Brain-derived neurotrophic factor (BDNF) has been initially regarded as a growth factor, but a broader function is suggested by the observation that BDNF is anterogradly transported, released in an activity-dependent manner, and elicits rapid synaptic responses. The host laboratory has demonstrated that BDNF controls the expression of the dopamine D3 receptor (D3R) that various pharmacological and neuro-anatomical data have suggested to be implicated in drug addiction, Parkinson's disease and schizophrenia. Moreover, BDNF-dependent up-regulation of the D3R triggers behavioural sensitisation, a cardinal process in compulsive drug consumption in drug addicts, in dyskinesia in patients with Parkinson's disease, and in psychotic symptoms exacerbation in schizophrenia.
The objective of this proposal is to define and characterize the functions of BDNF as an extra-cellular transmitter. For this, we will characterize BDNF-regulated genes, which, like the D3R gene, may be important for the three disorders, by exploiting data of using high-throughput transcriptome analysis with DNA micro-arrays and design a selective BDNF antagonist. We will also engineer transgenic mice over-expressing BDNF in selected neurons to mimic BDNF over-expression that we observed in animal models of drug addiction, Parkinson's disease and schizophrenia.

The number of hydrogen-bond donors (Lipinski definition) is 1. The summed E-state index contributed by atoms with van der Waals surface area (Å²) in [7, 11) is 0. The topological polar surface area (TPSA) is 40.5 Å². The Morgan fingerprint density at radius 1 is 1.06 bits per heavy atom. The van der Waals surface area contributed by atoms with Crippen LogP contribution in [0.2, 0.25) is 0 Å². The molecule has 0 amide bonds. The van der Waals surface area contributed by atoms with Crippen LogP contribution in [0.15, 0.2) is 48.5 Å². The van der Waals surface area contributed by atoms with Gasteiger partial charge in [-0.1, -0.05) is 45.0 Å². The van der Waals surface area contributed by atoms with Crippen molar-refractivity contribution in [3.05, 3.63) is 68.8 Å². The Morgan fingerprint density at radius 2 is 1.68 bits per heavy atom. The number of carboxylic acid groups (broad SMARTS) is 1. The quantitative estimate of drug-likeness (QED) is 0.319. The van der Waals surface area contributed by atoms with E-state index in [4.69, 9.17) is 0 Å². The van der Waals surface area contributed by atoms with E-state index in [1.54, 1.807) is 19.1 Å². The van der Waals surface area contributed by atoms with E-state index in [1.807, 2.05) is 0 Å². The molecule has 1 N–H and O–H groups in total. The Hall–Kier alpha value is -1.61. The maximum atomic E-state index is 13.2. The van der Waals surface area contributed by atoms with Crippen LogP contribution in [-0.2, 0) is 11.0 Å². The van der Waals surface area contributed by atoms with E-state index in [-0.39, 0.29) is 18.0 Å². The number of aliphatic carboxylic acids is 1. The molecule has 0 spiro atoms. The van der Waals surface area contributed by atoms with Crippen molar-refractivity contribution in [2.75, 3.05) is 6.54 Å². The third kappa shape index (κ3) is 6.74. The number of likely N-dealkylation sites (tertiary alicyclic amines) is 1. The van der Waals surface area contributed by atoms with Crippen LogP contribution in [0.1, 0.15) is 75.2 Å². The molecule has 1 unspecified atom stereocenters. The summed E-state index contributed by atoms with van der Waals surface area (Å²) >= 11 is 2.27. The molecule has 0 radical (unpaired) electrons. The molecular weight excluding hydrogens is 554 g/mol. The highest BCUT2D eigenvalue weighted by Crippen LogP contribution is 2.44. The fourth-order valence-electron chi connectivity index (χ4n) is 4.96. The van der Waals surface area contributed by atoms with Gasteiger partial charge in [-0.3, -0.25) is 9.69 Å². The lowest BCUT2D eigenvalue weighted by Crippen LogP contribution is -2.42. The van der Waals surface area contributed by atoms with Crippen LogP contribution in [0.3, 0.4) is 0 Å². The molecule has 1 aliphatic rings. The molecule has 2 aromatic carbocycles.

The major possible outcomes of this project are likely to enhance our understanding of the pathophysiology of drug addiction, Parkinson's disease and schizophrenia and provide new therapeutic approaches. For this scientific programme, an IRG is requested for reintegration in Europe of an experienced female researcher, initially trained in France, then for 6 years in the US, where she was nominated Research Assistant Professor and developed various experimental approaches needed for the project. She will head a small research unit including 2 students and 1 engineer.
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